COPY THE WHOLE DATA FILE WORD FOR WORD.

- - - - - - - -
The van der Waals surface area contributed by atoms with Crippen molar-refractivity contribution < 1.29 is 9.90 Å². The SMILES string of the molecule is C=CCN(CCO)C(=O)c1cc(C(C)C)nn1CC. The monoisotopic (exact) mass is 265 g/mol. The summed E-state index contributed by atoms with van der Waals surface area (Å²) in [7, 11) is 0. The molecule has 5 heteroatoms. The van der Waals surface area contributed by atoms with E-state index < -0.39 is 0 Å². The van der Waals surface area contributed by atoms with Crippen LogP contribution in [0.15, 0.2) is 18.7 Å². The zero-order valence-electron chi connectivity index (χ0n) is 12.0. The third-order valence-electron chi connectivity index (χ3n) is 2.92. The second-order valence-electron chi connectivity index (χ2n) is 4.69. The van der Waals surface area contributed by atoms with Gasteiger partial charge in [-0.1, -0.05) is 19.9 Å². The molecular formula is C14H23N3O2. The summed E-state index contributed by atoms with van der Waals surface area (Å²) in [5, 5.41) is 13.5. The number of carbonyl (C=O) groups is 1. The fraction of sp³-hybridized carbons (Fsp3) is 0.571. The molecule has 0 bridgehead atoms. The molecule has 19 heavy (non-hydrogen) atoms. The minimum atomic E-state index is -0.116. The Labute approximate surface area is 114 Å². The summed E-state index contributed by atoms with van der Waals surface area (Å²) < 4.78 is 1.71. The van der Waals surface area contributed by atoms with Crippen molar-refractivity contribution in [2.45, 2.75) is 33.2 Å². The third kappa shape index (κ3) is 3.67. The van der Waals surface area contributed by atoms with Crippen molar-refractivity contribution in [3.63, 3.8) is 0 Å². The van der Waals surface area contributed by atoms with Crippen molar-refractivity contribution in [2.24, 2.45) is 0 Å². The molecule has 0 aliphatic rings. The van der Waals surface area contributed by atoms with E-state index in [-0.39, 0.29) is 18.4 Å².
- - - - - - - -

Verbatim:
The van der Waals surface area contributed by atoms with Crippen molar-refractivity contribution < 1.29 is 9.90 Å². The SMILES string of the molecule is C=CCN(CCO)C(=O)c1cc(C(C)C)nn1CC. The monoisotopic (exact) mass is 265 g/mol. The summed E-state index contributed by atoms with van der Waals surface area (Å²) in [7, 11) is 0. The molecule has 5 heteroatoms. The van der Waals surface area contributed by atoms with E-state index < -0.39 is 0 Å². The van der Waals surface area contributed by atoms with Crippen LogP contribution in [0.15, 0.2) is 18.7 Å². The zero-order valence-electron chi connectivity index (χ0n) is 12.0. The third-order valence-electron chi connectivity index (χ3n) is 2.92. The second-order valence-electron chi connectivity index (χ2n) is 4.69. The van der Waals surface area contributed by atoms with Gasteiger partial charge in [-0.1, -0.05) is 19.9 Å². The molecular formula is C14H23N3O2. The summed E-state index contributed by atoms with van der Waals surface area (Å²) in [5, 5.41) is 13.5. The number of carbonyl (C=O) groups is 1. The fraction of sp³-hybridized carbons (Fsp3) is 0.571. The molecule has 0 bridgehead atoms. The molecule has 19 heavy (non-hydrogen) atoms. The minimum atomic E-state index is -0.116. The Labute approximate surface area is 114 Å². The summed E-state index contributed by atoms with van der Waals surface area (Å²) < 4.78 is 1.71. The van der Waals surface area contributed by atoms with Crippen molar-refractivity contribution in [2.45, 2.75) is 33.2 Å². The third kappa shape index (κ3) is 3.67. The van der Waals surface area contributed by atoms with Crippen molar-refractivity contribution in [3.63, 3.8) is 0 Å². The van der Waals surface area contributed by atoms with Crippen molar-refractivity contribution in [2.24, 2.45) is 0 Å². The molecule has 0 aliphatic rings. The van der Waals surface area contributed by atoms with E-state index in [-0.39, 0.29) is 18.4 Å².